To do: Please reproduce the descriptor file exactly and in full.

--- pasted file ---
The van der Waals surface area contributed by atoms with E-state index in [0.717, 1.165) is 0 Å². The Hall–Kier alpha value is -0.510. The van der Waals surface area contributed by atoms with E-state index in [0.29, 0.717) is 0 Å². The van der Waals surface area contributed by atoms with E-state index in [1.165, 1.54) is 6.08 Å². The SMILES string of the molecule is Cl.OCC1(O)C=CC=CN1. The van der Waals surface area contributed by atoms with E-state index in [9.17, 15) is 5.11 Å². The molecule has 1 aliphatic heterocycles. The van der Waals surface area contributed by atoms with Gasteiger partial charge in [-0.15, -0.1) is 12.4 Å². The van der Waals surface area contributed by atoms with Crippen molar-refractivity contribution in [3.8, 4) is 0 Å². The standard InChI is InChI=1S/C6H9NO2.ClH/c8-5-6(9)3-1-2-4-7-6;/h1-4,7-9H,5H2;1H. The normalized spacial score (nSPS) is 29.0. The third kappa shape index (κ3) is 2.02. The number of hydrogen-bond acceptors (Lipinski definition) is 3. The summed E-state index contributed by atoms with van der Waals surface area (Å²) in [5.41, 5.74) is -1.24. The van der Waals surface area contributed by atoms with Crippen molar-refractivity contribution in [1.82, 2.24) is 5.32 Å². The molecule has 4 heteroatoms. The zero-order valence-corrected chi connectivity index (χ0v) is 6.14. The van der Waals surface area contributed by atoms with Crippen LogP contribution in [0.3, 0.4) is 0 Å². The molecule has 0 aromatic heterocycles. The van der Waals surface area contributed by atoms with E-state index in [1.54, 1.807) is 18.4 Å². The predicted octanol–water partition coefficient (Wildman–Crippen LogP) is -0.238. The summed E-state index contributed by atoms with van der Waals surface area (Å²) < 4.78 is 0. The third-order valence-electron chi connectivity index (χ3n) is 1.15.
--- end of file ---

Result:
The van der Waals surface area contributed by atoms with E-state index in [0.717, 1.165) is 0 Å². The Hall–Kier alpha value is -0.510. The van der Waals surface area contributed by atoms with E-state index in [0.29, 0.717) is 0 Å². The van der Waals surface area contributed by atoms with E-state index in [1.165, 1.54) is 6.08 Å². The SMILES string of the molecule is Cl.OCC1(O)C=CC=CN1. The van der Waals surface area contributed by atoms with E-state index in [9.17, 15) is 5.11 Å². The molecule has 1 aliphatic heterocycles. The van der Waals surface area contributed by atoms with Gasteiger partial charge in [-0.15, -0.1) is 12.4 Å². The van der Waals surface area contributed by atoms with Crippen molar-refractivity contribution in [3.8, 4) is 0 Å². The standard InChI is InChI=1S/C6H9NO2.ClH/c8-5-6(9)3-1-2-4-7-6;/h1-4,7-9H,5H2;1H. The normalized spacial score (nSPS) is 29.0. The third kappa shape index (κ3) is 2.02. The number of hydrogen-bond acceptors (Lipinski definition) is 3. The summed E-state index contributed by atoms with van der Waals surface area (Å²) in [5.41, 5.74) is -1.24. The van der Waals surface area contributed by atoms with Crippen molar-refractivity contribution in [1.82, 2.24) is 5.32 Å². The molecule has 4 heteroatoms. The zero-order valence-corrected chi connectivity index (χ0v) is 6.14. The van der Waals surface area contributed by atoms with Crippen LogP contribution in [0.3, 0.4) is 0 Å². The molecule has 0 aromatic heterocycles. The van der Waals surface area contributed by atoms with E-state index in [1.54, 1.807) is 18.4 Å². The predicted octanol–water partition coefficient (Wildman–Crippen LogP) is -0.238. The summed E-state index contributed by atoms with van der Waals surface area (Å²) < 4.78 is 0. The third-order valence-electron chi connectivity index (χ3n) is 1.15.